A two-step qRT-PCR of mRNA in 70 samples was carried out using a High-Capacity RNA-to-cDNA Kit (Thermo Fisher Scientific, USA) and Custom TaqMan Array 48 Plus plates (Thermo Fisher Scientific, USA), in 96-well plates on the StepOnePlus PCR System (Applied Biosystems, USA), according to the manufacturer protocol. All samples were normalized to GUSB and levels of GAPDH, HPRT served as secondary internal controls.
Data analysis was performed by SDS software (version 2.3. Applied Biosystems). A P value < 0.05 was considered statistically significant. In order to account for multiple comparisons, a correction for the false discovery rate (Q values <0.10) was calculated using the Benjamini-Hochberg adjustment.
According to the design of the project, subjects had no significant difference in BMI, but a comparison of HOMA-IR and M-index revealed substantial differences between the two groups of patients. Patients characteristics are shown in Table 1. Obese T2D+ group had severe IR comparing to obese T2D– group according to both clamp test and HOMA-IR (Table 1). There was also a significant difference in triglycerides level, where T2D+ patients with obesity had higher amounts.
The miRNA-seq generated an average of 9.2 million single-end reads per sample, a total of 207 mRNA genes appeared to be DE with a significance threshold of adjusted p-value ≤ 0.05 and fold-change ≥ 2.0 After the removal of low-quality reads and adaptor sequences, the mean yield of clean reads was 8.73 million (range: 6.13–15.79 million). Length distribution analysis of all samples revealed an expected peak at 20–24 nts, consistent with the size of miRs, while there was another one peak at 32–33 nts. There were 345–679 known miRs annotated in samples, most of the miRs were detected in all samples. All sample-specific miRs were lowly expressed (count <10), suggesting that these are of limited biological meaning.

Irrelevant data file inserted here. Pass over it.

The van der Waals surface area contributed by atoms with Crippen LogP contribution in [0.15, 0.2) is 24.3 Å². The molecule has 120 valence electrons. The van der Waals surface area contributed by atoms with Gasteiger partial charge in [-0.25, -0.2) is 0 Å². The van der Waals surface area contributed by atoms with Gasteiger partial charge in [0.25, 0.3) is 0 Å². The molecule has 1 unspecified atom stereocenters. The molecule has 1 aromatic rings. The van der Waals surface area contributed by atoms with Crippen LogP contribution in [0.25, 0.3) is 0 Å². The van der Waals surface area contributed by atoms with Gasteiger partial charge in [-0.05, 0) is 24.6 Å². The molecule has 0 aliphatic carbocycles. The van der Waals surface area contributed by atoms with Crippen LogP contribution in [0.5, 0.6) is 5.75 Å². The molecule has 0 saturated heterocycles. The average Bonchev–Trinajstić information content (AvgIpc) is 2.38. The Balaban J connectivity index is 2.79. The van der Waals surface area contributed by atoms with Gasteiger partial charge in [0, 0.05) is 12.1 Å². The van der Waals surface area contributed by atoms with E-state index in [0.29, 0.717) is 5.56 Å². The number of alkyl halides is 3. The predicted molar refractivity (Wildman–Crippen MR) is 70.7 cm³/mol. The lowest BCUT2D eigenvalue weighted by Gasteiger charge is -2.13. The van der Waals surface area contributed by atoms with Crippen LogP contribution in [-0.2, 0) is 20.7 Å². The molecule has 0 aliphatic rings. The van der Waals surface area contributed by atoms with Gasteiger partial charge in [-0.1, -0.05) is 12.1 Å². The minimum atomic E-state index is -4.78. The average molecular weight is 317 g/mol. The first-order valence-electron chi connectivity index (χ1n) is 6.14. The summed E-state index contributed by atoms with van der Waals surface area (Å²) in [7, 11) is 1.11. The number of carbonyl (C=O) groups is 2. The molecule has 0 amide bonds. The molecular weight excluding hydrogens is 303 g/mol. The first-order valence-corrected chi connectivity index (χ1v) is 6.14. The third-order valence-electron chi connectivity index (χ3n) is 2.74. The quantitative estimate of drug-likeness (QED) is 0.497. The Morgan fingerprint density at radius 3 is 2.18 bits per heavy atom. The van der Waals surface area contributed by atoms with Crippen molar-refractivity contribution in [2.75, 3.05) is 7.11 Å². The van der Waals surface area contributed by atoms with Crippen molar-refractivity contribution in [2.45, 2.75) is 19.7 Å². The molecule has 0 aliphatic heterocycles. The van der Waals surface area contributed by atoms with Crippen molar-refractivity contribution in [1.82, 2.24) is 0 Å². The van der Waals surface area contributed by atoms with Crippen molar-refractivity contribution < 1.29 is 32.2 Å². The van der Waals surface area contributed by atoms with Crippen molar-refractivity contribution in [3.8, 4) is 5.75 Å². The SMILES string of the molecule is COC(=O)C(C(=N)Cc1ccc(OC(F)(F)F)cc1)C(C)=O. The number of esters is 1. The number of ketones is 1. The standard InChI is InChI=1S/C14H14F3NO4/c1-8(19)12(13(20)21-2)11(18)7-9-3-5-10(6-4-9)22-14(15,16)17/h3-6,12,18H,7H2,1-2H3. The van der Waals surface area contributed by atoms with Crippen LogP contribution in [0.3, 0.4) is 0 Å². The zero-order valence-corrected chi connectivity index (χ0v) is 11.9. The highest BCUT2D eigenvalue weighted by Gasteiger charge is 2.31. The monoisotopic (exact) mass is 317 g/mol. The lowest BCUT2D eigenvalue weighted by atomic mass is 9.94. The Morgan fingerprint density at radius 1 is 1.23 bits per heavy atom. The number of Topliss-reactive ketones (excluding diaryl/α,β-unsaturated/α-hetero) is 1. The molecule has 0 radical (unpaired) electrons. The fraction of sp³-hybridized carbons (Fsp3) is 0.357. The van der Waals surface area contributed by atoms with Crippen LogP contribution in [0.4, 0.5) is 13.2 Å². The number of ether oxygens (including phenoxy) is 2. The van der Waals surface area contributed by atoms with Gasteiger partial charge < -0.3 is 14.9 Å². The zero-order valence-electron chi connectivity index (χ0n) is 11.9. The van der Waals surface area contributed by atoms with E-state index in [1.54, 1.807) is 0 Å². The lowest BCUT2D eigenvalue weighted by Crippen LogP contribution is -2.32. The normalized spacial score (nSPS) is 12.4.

We analyzed the differential expression of miRs by comparing the miR in both groups. There was seven miRs differently expressed with adjusted p-value < 0.1, which were confirmed by qPCR (Table 2, Table S2). Five among them: miR-204-5p, miR125b-5p, miR-125a-5p, miR320a, miR-99b—were downregulated in T2D– patients with obesity. MiR-23b-3p and miR197-3p were hyper expressed in T2D+ patients with obesity.